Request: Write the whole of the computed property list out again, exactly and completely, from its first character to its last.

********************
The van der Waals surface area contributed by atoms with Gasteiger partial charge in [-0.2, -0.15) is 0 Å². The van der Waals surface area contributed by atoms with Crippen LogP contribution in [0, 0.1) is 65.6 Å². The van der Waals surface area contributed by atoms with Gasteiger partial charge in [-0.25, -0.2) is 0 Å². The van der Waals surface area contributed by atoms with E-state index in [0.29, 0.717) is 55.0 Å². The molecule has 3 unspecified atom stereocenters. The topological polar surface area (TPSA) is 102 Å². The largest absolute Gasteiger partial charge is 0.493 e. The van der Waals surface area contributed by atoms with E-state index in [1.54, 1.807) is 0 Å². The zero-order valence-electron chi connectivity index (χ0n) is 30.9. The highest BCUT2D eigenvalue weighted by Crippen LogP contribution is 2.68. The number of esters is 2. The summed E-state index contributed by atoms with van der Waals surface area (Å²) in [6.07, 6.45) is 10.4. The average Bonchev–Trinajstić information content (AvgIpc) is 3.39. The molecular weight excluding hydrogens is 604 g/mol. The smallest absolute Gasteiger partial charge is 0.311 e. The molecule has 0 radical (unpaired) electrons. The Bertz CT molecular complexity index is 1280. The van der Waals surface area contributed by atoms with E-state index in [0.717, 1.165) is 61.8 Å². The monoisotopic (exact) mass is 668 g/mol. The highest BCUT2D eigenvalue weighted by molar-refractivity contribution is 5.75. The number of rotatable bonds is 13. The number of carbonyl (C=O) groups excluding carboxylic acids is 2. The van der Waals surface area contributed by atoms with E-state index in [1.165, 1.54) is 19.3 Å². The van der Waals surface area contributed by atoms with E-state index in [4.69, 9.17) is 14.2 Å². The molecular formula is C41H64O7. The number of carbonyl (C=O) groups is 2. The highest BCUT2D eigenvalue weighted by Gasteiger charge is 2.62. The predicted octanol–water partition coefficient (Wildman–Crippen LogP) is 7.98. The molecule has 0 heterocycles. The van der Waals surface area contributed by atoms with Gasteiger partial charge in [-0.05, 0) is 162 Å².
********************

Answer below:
The van der Waals surface area contributed by atoms with Gasteiger partial charge in [-0.2, -0.15) is 0 Å². The van der Waals surface area contributed by atoms with Crippen LogP contribution in [0, 0.1) is 65.6 Å². The van der Waals surface area contributed by atoms with Gasteiger partial charge in [-0.25, -0.2) is 0 Å². The van der Waals surface area contributed by atoms with E-state index in [0.29, 0.717) is 55.0 Å². The molecule has 3 unspecified atom stereocenters. The topological polar surface area (TPSA) is 102 Å². The largest absolute Gasteiger partial charge is 0.493 e. The van der Waals surface area contributed by atoms with E-state index in [1.54, 1.807) is 0 Å². The zero-order valence-electron chi connectivity index (χ0n) is 30.9. The highest BCUT2D eigenvalue weighted by Crippen LogP contribution is 2.68. The number of esters is 2. The summed E-state index contributed by atoms with van der Waals surface area (Å²) in [6.07, 6.45) is 10.4. The average Bonchev–Trinajstić information content (AvgIpc) is 3.39. The molecular weight excluding hydrogens is 604 g/mol. The smallest absolute Gasteiger partial charge is 0.311 e. The molecule has 0 radical (unpaired) electrons. The Bertz CT molecular complexity index is 1280. The van der Waals surface area contributed by atoms with E-state index in [0.717, 1.165) is 61.8 Å². The monoisotopic (exact) mass is 668 g/mol. The highest BCUT2D eigenvalue weighted by molar-refractivity contribution is 5.75. The number of rotatable bonds is 13. The number of carbonyl (C=O) groups excluding carboxylic acids is 2. The van der Waals surface area contributed by atoms with E-state index in [1.165, 1.54) is 19.3 Å². The van der Waals surface area contributed by atoms with E-state index in [4.69, 9.17) is 14.2 Å². The molecular formula is C41H64O7. The number of carbonyl (C=O) groups is 2. The highest BCUT2D eigenvalue weighted by Gasteiger charge is 2.62. The predicted octanol–water partition coefficient (Wildman–Crippen LogP) is 7.98. The molecule has 0 heterocycles. The van der Waals surface area contributed by atoms with Gasteiger partial charge in [-0.05, 0) is 162 Å².